To ensure that people adhere to the law interpreted and applied with fulfillment with the East African Treaty of 1999, the East African Court of Justice was formed. The education system in the three states varies only a little. Each state adopted the British way of educating. Most students prefer to go to Kenya which is believed to be where they can attain a higher education. The East African shilling ceased to be used when the states attained independence from the British. Each introduced its own currency. However, proposals are being made to unify the currency and the market.

Kenya being the wealthiest among the three states as of the present will have to pay duty for goods entering the other two states (Uganda and Tanzania) until 2010 (Wikipedia, 2007). A common system is used for other countries supplying the three. Partner states give equal contribution for the core budget. Mobilized resources from within and outside the region funds regional programs and projects. Having so much in common gives the three states numerous benefits like wider market for goods which in turn would attract more investors. Also, good quality goods will be made cheaper because of competition. An increase on tourism earnings once the Single Tourist Visa is approved because it may be used for the three current member states of the EAC.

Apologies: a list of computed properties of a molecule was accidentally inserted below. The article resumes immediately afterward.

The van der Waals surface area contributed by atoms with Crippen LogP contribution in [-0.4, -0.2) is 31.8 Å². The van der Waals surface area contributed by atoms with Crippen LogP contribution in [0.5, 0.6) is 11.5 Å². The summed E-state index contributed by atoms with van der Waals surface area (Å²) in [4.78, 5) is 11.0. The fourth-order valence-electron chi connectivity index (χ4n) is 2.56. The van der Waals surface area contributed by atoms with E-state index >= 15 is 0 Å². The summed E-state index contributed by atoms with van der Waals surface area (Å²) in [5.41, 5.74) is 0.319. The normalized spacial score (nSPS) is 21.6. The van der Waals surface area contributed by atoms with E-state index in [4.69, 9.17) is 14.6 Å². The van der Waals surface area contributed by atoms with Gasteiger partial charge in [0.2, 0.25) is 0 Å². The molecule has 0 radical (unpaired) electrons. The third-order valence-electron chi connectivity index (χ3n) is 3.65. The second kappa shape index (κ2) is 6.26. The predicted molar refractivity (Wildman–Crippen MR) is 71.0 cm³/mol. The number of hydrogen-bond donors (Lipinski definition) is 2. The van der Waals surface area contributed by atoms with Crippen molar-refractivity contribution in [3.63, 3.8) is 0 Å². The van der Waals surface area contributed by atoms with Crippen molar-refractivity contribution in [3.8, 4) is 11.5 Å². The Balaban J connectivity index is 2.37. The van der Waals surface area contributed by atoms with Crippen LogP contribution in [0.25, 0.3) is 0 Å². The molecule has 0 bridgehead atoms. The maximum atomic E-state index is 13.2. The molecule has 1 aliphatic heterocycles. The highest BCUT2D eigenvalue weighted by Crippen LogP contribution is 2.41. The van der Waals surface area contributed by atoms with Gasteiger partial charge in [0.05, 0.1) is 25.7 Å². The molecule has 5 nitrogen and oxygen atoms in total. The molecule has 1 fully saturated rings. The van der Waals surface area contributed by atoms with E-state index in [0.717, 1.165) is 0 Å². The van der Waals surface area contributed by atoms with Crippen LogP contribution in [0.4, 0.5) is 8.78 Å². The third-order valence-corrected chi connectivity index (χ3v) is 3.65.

One cause of political drawbacks is time. Negotiations and discussions require enough time and sometimes the estimated time frame did not always meet reality. The sequencing may be off and the estimated completion may not be met. Specific country conditions are sometimes forgotten to take into consideration. Another one is decision making. It plays a crucial part and has to be done in legal steps but some operations were not totally measured. Resource constraints also cause delays. Activities require resources to be implemented. Privatization and restructuring were not handled well due to pressure from outside the government. In addition to those mentioned, partner states are not equal in wealth and development.